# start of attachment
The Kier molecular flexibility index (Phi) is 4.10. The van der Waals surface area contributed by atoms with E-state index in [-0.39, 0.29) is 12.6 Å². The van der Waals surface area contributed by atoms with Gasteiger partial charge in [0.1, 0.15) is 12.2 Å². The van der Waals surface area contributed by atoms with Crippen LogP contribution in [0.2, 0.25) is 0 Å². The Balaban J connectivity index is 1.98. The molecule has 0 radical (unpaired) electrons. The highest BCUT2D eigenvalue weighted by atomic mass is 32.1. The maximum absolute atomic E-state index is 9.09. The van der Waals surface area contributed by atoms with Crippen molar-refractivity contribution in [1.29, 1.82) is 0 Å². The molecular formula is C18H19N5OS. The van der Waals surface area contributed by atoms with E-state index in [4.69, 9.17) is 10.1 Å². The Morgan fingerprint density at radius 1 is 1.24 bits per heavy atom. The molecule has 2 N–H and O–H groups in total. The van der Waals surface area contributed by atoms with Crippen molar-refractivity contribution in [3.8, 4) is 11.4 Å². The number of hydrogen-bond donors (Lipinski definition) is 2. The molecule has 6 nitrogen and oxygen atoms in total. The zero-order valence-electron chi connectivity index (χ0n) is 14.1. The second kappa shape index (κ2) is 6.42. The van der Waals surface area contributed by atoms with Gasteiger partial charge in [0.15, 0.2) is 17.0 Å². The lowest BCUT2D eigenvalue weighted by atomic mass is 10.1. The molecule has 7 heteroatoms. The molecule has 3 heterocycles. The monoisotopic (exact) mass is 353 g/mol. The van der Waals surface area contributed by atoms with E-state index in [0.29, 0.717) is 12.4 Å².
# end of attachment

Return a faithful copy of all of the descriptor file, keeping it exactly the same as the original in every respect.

The Kier molecular flexibility index (Phi) is 4.10. The van der Waals surface area contributed by atoms with E-state index in [-0.39, 0.29) is 12.6 Å². The van der Waals surface area contributed by atoms with Gasteiger partial charge in [0.1, 0.15) is 12.2 Å². The van der Waals surface area contributed by atoms with Crippen LogP contribution in [0.2, 0.25) is 0 Å². The Balaban J connectivity index is 1.98. The molecule has 0 radical (unpaired) electrons. The highest BCUT2D eigenvalue weighted by atomic mass is 32.1. The maximum absolute atomic E-state index is 9.09. The van der Waals surface area contributed by atoms with Crippen molar-refractivity contribution in [1.29, 1.82) is 0 Å². The molecular formula is C18H19N5OS. The van der Waals surface area contributed by atoms with E-state index in [4.69, 9.17) is 10.1 Å². The Morgan fingerprint density at radius 1 is 1.24 bits per heavy atom. The molecule has 2 N–H and O–H groups in total. The van der Waals surface area contributed by atoms with Crippen molar-refractivity contribution in [3.8, 4) is 11.4 Å². The number of hydrogen-bond donors (Lipinski definition) is 2. The molecule has 6 nitrogen and oxygen atoms in total. The zero-order valence-electron chi connectivity index (χ0n) is 14.1. The second kappa shape index (κ2) is 6.42. The van der Waals surface area contributed by atoms with Gasteiger partial charge in [0.15, 0.2) is 17.0 Å². The lowest BCUT2D eigenvalue weighted by atomic mass is 10.1. The molecule has 7 heteroatoms. The molecule has 3 heterocycles. The monoisotopic (exact) mass is 353 g/mol. The van der Waals surface area contributed by atoms with E-state index in [0.29, 0.717) is 12.4 Å².